A guide to American college football, the multibillion-dollar business where the labor is free

Kind-of a big deal in Alabama.
Kind-of a big deal in Alabama.
Image: Reuters/ RVR Photos-USA TODAY Sports
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Like guns, country music, or the convoluted healthcare system, the brutal sport of American football—and the sheer, unbridled passion for it—is one of those things that non-Americans can find difficult to comprehend. While baseball has a strong foothold in Asia and Latin America and basketball is now genuinely global, the US’s favorite homegrown sport is the one that has translated the least abroad.

But the most interesting thing about football, hard to appreciate from afar, is that to this day, much of its popularity comes not from the professional National Football League (NFL)—currently embroiled in a couple of its own scandals—but from amateur games played by university students.

The NFL is easily America’s biggest, richest and most popular sporting league of any kind. And the college version from which it was spawned is not that far behind. College football is the third most popular sport in the US, only just behind Major League Baseball, according to widely followed surveys, remarkable given baseball’s status as the national pastime. It is also a huge business. While complete data aren’t publicly available, just the 123 teams in the Football Bowl Subdivision (the uppermost echelon of college sports) reported $3.2 billion in revenue in the last fiscal year. The NFL’s annual revenue is about $10 billion.

And college football, or more accurately the whole subculture around it, explains America better than any other sport.

It’s intimately tied up with American history

America’s version of football was born in some of its oldest colleges. The first game, which probably more closely resembled soccer, was between Princeton and Rutgers in 1869. In the ensuing decades, as tertiary education attendance boomed (pdf, page 65), increasing nearly fivefold between 1899 and 1930, it spread from elite, private, east coast colleges into big, public universities, particularly in what are known these days as “red” (Republican) states of the midwest and south.

Until the 1950s, it arguably was more popular in terms of audiences than its professional cousin. Today, outside the biggest cities, and in areas where the NFL is absent (including “blue” parts of the country like Los Angeles and Oregon) it has a strong following. In large swathes of the south and midwest, even in some places where the NFL juggernaut is present, college football reigns supreme.

The sport also has been closely tied to key historical events. President Richard Nixon used college football to entrench his appeal below the Mason-Dixon line, as part of a so called “southern strategy” that helped capture what was historically a Democratic stronghold for the Republicans. Black college football teams played a role in the civil rights struggle. Even earlier than that, president Teddy Roosevelt, a great reformer of Wall Street and corporate America, also reformed college football, convening a summit in 1905 to make the game less violent and dangerous. And today, as economists debate rising inequality and low minimum wages, college football debates whether student athletes—who aren’t paid, but get scholarships—should be compensated more.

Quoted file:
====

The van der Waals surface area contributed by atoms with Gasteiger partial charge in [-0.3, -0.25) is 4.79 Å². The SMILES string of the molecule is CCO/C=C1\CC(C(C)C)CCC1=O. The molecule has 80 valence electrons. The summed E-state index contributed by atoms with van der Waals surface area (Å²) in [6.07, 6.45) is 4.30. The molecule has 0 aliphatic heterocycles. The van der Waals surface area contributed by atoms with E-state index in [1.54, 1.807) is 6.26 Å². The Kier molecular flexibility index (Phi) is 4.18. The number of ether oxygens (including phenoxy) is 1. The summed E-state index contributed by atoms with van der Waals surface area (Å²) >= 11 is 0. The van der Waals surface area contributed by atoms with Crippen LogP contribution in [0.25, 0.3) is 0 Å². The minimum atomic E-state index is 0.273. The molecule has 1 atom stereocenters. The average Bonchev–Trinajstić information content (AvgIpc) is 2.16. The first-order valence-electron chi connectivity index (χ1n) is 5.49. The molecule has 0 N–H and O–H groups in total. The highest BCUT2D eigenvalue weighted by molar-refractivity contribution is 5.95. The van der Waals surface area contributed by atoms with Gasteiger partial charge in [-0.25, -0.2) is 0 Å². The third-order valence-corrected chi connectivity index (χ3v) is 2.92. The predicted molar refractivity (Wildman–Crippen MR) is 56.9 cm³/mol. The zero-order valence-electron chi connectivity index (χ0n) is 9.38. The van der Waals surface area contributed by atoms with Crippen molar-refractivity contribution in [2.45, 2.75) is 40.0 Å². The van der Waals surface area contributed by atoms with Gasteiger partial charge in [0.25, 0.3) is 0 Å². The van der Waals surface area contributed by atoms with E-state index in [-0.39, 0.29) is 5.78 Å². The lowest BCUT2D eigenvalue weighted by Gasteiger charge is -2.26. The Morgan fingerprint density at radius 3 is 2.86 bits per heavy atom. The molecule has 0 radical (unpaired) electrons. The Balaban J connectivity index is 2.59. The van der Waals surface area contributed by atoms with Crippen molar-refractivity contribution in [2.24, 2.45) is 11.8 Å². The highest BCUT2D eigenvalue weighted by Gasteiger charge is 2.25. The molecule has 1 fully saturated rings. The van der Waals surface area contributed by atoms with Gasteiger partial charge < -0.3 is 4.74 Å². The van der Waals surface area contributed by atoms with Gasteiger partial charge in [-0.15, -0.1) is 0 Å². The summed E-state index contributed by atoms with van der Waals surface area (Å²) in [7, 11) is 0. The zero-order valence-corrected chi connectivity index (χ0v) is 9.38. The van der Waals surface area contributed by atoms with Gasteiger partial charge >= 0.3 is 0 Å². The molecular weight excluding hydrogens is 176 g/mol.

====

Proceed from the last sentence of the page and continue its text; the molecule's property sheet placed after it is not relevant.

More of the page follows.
Michael Weinreb, the author of the new book Season of Saturdays: A History of College Football in 14 Games, explains that the fervent support for college football stems from one of the most powerful marketing tools there is: nostalgia. “It appeals to people’s nostalgia, because they either went to school there or they grew up there, and they think they can get back to that place,” he tells Quartz.

Yet fans aren’t always students and alumni. Notre Dame University’s team, for example, historically had a large following among the Irish-American communities in places like New York City, miles away from the actual university in Indiana, he says. It’s a similar story in the south. “Half the people in that stadium can’t spell LSU,” James Carville, a Louisiana State University alumnus and former adviser to Bill Clinton, told the Wall Street Journal a few years ago. ”It doesn’t matter. They identify with it. It’s culturally such a big deal.”

Success for teams like the University of Alabama in the 1920s was a major point of pride for a region, six decades after the end of the Civil War, still trying to assert itself on the national stage. For one of the poorest parts of the US, continued success remains a point of pride to this day.

It’s just flawed enough to keep people entertained…

Sport, particularly in the US, is usually about athletic excellence. Yet the sustained appeal of college football seems to be more rooted in its tribalism. The game itself obviously is inferior in quality to pro-football, but that, Weinreb argues, is part of its appeal. ”The nostalgia of it, the imperfection of it, these guys are unformed beings… When you watch the NFL, it’s like you are watching people at work. With college you are watching people who are still striving to be something.”

…which, this being the US, makes it an enormously lucrative business…